Clinical trials are being carried out to test the efficacy of arketamine as therapy for depression, with the aim of offering an alternative to classic antidepressants.
Ketamine has a fifty-year history in medicine. Discovered in 1962, ketamine is a psychoactive, dissociative drug that has commonly been used as a general anaesthetic and sedative. Enantiomers (molecules that are mirror images of one another) of ketamine are esketamine and arketamine, and esketamine has recently received approval from the FDA as a therapy for treatment-resistant depression. Yet, the two molecules have subtle but important differences in how they act on the body.
Both compounds appear to be good potential antidepressants – however, arketamine has received little attention for its efficacy for the treatment of depression, despite showing promise of fewer psychotomimetic side effects than esketamine in animal studies.
Health Europa editor, Stephanie Price, spoke to Dr Terence Kelly, CEO of Perception Neuroscience (an ATAI Life Sciences portfolio company), which is carrying out clinical trials to explore whether arketamine could offer a promising alternative to classic antidepressants.
The benefits of arketamine as therapy for depression
According to the World Health Organization, more than 264 million people across the globe suffer from depression, and around 800,000 people each year die due to suicide.
Through ATAI Life Sciences, which is committed to developing innovative treatments that address significant unmet medical needs in the mental health space, Perception has initiated clinical trials in New Zealand with the long-term aim to prove the efficacy of the arketamine enantiomer for treatment-resistant depression.
Dr Kelly said: “We are hoping that by the time we get through the clinical trials we can prove two things. Firstly, that arketamine is at least as good an antidepressant as esketamine, and by extension ketamine, and secondly, that it has a much gentler side effect profile, or a wider ‘therapeutic index’, which is the difference between the dose at which you see effects, and the dose at which you start seeing side effects.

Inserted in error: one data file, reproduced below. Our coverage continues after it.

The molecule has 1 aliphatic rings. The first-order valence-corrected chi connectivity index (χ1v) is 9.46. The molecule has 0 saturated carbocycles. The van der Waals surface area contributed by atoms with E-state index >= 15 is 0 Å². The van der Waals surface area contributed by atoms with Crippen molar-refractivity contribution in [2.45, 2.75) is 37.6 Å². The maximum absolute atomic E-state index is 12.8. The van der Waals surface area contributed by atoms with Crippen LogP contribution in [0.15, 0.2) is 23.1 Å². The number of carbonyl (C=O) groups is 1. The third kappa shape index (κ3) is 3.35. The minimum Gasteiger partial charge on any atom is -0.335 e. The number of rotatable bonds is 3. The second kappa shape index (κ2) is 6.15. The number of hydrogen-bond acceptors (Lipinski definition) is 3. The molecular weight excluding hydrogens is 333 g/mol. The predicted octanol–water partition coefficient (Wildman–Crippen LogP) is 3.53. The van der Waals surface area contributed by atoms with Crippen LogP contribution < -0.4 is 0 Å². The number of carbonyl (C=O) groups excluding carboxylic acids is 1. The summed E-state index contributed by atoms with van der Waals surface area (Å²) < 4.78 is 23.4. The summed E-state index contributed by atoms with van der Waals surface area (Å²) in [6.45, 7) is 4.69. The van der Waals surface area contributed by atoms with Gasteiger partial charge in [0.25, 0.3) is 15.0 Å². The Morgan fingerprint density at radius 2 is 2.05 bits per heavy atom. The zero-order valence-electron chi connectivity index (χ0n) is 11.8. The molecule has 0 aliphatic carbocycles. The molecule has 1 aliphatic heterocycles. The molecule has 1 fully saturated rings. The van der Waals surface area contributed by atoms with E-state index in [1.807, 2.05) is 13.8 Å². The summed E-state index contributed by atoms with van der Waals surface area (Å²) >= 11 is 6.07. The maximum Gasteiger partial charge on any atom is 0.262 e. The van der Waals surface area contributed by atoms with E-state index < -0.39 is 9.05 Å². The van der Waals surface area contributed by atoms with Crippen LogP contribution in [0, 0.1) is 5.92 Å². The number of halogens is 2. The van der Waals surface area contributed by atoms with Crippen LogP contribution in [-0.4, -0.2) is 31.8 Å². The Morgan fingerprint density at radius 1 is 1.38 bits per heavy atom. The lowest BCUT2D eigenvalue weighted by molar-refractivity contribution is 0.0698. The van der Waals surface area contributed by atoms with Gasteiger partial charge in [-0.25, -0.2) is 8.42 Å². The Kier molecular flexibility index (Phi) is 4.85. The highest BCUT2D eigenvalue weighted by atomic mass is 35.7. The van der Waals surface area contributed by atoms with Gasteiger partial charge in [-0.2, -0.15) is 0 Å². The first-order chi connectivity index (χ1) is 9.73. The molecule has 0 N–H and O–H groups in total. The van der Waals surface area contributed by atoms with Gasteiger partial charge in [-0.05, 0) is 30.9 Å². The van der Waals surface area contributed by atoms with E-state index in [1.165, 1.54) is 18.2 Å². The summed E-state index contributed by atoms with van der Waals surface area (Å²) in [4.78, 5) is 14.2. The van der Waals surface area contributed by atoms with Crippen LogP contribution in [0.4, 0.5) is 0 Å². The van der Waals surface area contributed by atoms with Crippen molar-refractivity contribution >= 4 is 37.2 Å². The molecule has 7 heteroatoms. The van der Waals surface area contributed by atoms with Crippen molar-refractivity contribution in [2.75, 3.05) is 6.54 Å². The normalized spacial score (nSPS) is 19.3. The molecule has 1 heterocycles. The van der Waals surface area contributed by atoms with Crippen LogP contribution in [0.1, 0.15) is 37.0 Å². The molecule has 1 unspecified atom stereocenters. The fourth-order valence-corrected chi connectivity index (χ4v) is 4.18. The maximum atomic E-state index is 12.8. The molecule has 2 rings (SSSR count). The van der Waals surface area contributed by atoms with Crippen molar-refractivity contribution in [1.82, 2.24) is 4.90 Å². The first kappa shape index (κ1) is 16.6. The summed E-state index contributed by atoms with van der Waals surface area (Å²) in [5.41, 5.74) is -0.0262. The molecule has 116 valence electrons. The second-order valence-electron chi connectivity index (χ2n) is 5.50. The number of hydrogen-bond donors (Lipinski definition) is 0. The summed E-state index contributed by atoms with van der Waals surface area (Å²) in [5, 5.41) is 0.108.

“We are currently in a Phase I clinical trial and the goal is to establish the tolerability of the compound and to assess the pharmacokinetics, which is how much stays in the body and for how long. We start with a small dose which will be increased until we start seeing dose-limiting side effects – such as sedation. The trial was put on hold in March due to COVID-19, but we are hoping to be back online with the trial in early June.”
Dr Kelly wants arketamine to work at low doses that do not induce side effects, and to move away from the typical and invasive intravenous therapy (IV) drip route of administration.
Arketamine’s comparison to classic antidepressants
Dr Kelly emphasised that the main gap in psychiatric medicine is that the amount of time it takes for classical antidepressants to kick in can sometimes be weeks or months.
He said: “If you have a case where someone is acutely suicidal, time is really important, and we know that the effects of ketamine can take hold quickly. We know from the trial that was run in Brazil that arketamine appears to show a rapidly acting antidepressant effect.
“Administration of arketamine would likely be two to three times a week for a certain amount of time – maybe two weeks or a month – and would be administered in conjunction with, or on top of, classic antidepressants.
“One dosing scenario would be that this is an induction therapy, then once the patient is stable and the classical antidepressants start working they can come off arketamine. It may also be that this is a long-term therapy which is something we are looking into in the trials.”
He continued: “What we know from animal ‘condition place preference’ tests is that arketamine does not have a strong abuse potential in these models, which is a big game changer for the entire ketamine field, as it makes arketamine the first ketamine derived product that could be used at home and not in a clinicians office.”
A game changer for psychiatric medicine
Arketamine is not currently approved for use yet anywhere, but Perception hopes that the drug could be a breakthrough therapy for depression and Opioid Use Disorder. If proven to be effective this could have a huge impact on America’s opioid epidemic, which saw the death of 46,802 people in 2018.
Dr Kelly added: “This is the first big step to finding an antidepressant that works within a matter of hours – which could be a gamechanger for psychiatric medicine.
“Some of these types of drugs have been around, in some cases like psilocybin, for thousands of years, and the prejudices that have been associated with them are starting to fall away. At the same time companies and governments are stepping in to evaluate them under the classic rigour of New Medicines Approval. These two things go hand in hand as these molecules have tremendous potential, but some also have tremendous abuse potential. That has to be part of the assessment of these compounds.
“As long as you can balance the medical need against the abuse potential I think that there is clearly a role for psychedelic medicines in the treatment of depression and other psychiatric diseases – this has to be explored and it has to be explored rigorously.”